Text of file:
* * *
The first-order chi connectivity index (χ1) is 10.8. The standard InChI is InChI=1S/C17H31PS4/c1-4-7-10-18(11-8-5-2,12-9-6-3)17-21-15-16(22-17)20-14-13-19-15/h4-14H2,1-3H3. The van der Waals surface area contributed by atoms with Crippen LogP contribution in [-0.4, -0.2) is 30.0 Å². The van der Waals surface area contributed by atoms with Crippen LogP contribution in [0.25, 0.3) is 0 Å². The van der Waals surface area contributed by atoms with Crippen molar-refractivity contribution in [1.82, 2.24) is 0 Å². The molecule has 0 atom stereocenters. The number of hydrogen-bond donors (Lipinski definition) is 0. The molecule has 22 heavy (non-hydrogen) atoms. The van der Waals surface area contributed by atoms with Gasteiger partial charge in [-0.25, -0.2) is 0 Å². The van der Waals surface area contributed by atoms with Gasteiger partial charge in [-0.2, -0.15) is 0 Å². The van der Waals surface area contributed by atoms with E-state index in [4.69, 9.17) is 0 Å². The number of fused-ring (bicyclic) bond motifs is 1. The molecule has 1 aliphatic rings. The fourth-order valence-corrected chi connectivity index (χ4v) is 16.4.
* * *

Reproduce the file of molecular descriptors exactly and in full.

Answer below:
The first-order chi connectivity index (χ1) is 10.8. The standard InChI is InChI=1S/C17H31PS4/c1-4-7-10-18(11-8-5-2,12-9-6-3)17-21-15-16(22-17)20-14-13-19-15/h4-14H2,1-3H3. The van der Waals surface area contributed by atoms with Crippen LogP contribution in [-0.4, -0.2) is 30.0 Å². The van der Waals surface area contributed by atoms with Crippen LogP contribution in [0.25, 0.3) is 0 Å². The van der Waals surface area contributed by atoms with Crippen molar-refractivity contribution in [1.82, 2.24) is 0 Å². The molecule has 0 atom stereocenters. The number of hydrogen-bond donors (Lipinski definition) is 0. The molecule has 22 heavy (non-hydrogen) atoms. The van der Waals surface area contributed by atoms with Gasteiger partial charge in [-0.25, -0.2) is 0 Å². The van der Waals surface area contributed by atoms with Gasteiger partial charge in [-0.2, -0.15) is 0 Å². The van der Waals surface area contributed by atoms with E-state index in [4.69, 9.17) is 0 Å². The number of fused-ring (bicyclic) bond motifs is 1. The molecule has 1 aliphatic rings. The fourth-order valence-corrected chi connectivity index (χ4v) is 16.4.